Wednesday, July 04, 2012

Why atheism is a belief system at present

Jayanth Kannan tweeted thusly: " shows how ignorant you are. Atheism is not a belief system, its just acceptance of facts, based on verifiable data not bullshit." 

Since I do not have the time or space or inclination to put together all the capital needed to make this argument, I'll pose my reply as a "What if..." - that is, suppose what I say below is true, would my conclusion, that atheism is a belief system, follow.

1. Atheists generally accept the validity of the UN's Universal Declaration of Human Rights.

2. The modern conception of human rights, however, arises from a specific theological, not scientific, view of man and his relation to other people and to the world (for the argument in more detail, see here) Many of the conflicts we have arises from people who recognize that this view is in opposition to their own theology.

3.  One may argue that the validity of an idea is not contingent on its origin.  That is true.  But the atheist community has not given us a justification of human rights based on scientific grounds.

4. The atheist may reply, it is not just the idea of human rights, but the specific theological conception of the nature of man that is valid.  Again, the atheist has yet to demonstrate this scientifically.

5. The atheist may reply that empirically, what we have today is better than all those other cultures had, that had a different understanding of the nature of man, and that is sufficient.   That is a matter of opinion, not of facts based on verifiable data.  Incidentally, the very values by which one judges "better/worse than" come from the dominant theological discourse.

6. The reason we have the illusion of universality is because of the historical fact that the world is politically, economically and militarily dominated by one civilization.  Its religious manifestation may have faded to the point of invisibility, but its theological preconceptions are still buried deep in our social "sciences".

The atheist is thus in the position of accepting all the infrastructure provided by a particular theological view, such as the Universal Declaration of Human Rights,  but of rejecting their theological basis, without having built up any other foundations.  If some Asian culture stood on equal grounds with the cultures of the West, never having been vanquished by it, it would likely squarely place the atheist as a variant of the Christian, because today's atheism simply reproduces its own values from that religion.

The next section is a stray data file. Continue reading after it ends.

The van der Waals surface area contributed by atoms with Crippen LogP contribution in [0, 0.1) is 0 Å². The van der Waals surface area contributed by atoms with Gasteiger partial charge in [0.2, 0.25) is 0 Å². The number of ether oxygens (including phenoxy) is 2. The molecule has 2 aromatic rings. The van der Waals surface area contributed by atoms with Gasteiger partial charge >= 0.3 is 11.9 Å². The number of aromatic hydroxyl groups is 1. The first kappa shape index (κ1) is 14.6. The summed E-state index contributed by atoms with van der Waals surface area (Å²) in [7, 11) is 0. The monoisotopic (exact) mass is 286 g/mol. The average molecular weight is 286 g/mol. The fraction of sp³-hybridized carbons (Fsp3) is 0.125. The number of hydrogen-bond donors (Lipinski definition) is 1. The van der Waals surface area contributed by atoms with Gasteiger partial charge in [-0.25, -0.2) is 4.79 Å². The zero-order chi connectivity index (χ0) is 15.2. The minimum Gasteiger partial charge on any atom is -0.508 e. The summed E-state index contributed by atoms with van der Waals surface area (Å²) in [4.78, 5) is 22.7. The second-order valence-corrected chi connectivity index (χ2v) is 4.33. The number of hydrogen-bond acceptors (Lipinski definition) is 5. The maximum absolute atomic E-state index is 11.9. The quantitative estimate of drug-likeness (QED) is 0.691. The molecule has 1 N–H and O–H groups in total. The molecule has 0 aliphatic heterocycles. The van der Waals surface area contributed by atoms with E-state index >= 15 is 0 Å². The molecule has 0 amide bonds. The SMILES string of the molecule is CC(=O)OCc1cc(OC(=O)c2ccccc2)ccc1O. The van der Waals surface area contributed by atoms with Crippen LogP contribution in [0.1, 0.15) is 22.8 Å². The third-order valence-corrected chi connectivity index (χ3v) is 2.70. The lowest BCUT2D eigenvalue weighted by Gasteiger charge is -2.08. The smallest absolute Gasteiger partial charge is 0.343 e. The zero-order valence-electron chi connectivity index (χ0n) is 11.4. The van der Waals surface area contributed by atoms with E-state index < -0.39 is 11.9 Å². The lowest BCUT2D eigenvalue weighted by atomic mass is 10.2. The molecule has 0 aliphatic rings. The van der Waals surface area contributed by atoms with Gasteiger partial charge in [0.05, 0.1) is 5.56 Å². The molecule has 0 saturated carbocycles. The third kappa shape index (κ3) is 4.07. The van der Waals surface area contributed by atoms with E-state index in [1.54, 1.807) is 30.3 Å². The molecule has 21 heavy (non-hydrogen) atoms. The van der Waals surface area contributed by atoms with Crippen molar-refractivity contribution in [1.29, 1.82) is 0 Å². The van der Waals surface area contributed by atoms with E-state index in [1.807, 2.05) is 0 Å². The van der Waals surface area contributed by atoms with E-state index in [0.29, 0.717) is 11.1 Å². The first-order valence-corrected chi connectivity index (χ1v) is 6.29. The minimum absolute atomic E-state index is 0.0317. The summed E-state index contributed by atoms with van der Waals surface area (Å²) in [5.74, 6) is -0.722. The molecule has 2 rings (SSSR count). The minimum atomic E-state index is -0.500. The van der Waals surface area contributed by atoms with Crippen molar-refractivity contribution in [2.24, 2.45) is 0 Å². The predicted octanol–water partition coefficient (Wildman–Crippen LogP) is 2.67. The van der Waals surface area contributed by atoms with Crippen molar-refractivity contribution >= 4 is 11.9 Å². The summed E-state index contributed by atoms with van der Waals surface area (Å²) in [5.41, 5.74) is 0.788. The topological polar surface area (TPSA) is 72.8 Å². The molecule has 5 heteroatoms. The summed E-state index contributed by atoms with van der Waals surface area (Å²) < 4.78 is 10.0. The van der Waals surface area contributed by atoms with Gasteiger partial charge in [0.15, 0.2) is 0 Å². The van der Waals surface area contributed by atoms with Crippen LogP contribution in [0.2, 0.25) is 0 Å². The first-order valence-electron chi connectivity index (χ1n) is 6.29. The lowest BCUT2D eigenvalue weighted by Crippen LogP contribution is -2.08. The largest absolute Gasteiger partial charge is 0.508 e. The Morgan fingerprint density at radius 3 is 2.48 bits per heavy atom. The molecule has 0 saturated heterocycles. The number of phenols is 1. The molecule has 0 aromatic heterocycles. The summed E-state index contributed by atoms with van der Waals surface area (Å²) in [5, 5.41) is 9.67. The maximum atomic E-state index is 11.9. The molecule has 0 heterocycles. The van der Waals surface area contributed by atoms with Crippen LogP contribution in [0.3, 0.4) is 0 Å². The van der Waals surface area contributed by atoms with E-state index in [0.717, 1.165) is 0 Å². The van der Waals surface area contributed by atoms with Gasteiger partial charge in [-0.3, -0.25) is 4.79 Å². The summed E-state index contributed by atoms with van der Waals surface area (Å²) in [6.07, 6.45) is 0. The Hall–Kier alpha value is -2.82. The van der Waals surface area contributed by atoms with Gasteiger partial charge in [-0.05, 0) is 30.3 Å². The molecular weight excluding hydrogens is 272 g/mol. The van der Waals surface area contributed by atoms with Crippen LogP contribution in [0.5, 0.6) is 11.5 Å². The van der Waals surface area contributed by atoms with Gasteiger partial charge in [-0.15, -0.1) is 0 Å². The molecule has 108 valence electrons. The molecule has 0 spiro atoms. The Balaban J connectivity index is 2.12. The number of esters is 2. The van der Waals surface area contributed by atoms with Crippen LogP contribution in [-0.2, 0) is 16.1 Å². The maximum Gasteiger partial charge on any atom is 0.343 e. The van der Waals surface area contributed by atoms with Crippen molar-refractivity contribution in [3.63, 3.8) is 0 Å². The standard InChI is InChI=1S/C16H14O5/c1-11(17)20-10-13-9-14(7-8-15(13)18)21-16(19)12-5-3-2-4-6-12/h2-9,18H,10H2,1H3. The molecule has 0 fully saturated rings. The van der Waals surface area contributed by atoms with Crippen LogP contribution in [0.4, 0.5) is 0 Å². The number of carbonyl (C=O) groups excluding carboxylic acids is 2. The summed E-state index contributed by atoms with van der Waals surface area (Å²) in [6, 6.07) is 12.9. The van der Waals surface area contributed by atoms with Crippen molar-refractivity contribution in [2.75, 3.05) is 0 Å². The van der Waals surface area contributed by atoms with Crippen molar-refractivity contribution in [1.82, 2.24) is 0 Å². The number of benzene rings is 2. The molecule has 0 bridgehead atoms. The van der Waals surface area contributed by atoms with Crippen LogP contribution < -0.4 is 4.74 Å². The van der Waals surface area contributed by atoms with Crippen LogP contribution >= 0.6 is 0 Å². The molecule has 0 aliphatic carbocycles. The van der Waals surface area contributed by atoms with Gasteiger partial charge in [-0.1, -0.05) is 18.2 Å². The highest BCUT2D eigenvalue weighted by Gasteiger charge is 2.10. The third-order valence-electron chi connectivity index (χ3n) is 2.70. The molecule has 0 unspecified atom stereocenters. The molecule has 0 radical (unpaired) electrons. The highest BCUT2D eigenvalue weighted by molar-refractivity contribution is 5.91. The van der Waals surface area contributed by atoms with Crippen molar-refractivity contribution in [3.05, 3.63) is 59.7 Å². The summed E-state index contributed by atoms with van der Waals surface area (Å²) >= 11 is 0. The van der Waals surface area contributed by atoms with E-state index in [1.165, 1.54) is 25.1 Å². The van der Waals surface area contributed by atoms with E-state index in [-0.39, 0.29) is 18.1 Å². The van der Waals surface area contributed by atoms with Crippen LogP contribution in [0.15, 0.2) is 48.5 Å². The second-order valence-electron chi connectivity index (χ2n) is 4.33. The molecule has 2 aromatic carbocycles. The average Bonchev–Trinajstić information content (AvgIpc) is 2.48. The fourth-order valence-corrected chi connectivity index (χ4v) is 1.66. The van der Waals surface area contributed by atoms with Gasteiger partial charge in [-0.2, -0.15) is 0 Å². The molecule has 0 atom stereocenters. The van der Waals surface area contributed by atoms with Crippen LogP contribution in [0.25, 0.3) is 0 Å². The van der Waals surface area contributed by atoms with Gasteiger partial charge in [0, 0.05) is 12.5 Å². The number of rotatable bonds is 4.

What about the rest of us, from cultures that have been subordinated to the West?  Yes, we are, like it or not, secularized Christians too, until we find the foundations for the ideas that we live by today in our own cultures.  Otherwise over time our cultures will wither away and we will be simply variants of the West.

-- As an almost trivial example of what I mean that the Universal Declaration of Human Rights is based on theology, let us look at the statement of Article 18:
  • Everyone has the right to freedom of thought, conscience and religion; this right includes freedom to change his religion or belief, and freedom, either alone or in community with others and in public or private, to manifest his religion or belief in teaching, practice, worship and observance.
As Professor Arvind Sharma pointed out, in this, one has the right to just one religion at a time.  However he has census data of the form e.g., that in Japan the Shintoists and Buddhists add up to more than 100% of the population (this previous is just an illustration, the specific facts must be found in his paper.)   The empirical reality both in present and historically is that in many cultures in Asia, people have simultaneously belonged to several of what in Christian theology would constitute religions.   The very idea that "a person either adheres to exactly one religion or else is an atheist" is not a scientific idea, it is a theological idea.  

A truly Universal Declaration of Human Rights must take this fact into account, but you can imagine the amount of upset the Vatican and the Ayatollahs would have if a person was allowed to adhere to both Islam and Christianity at the same time.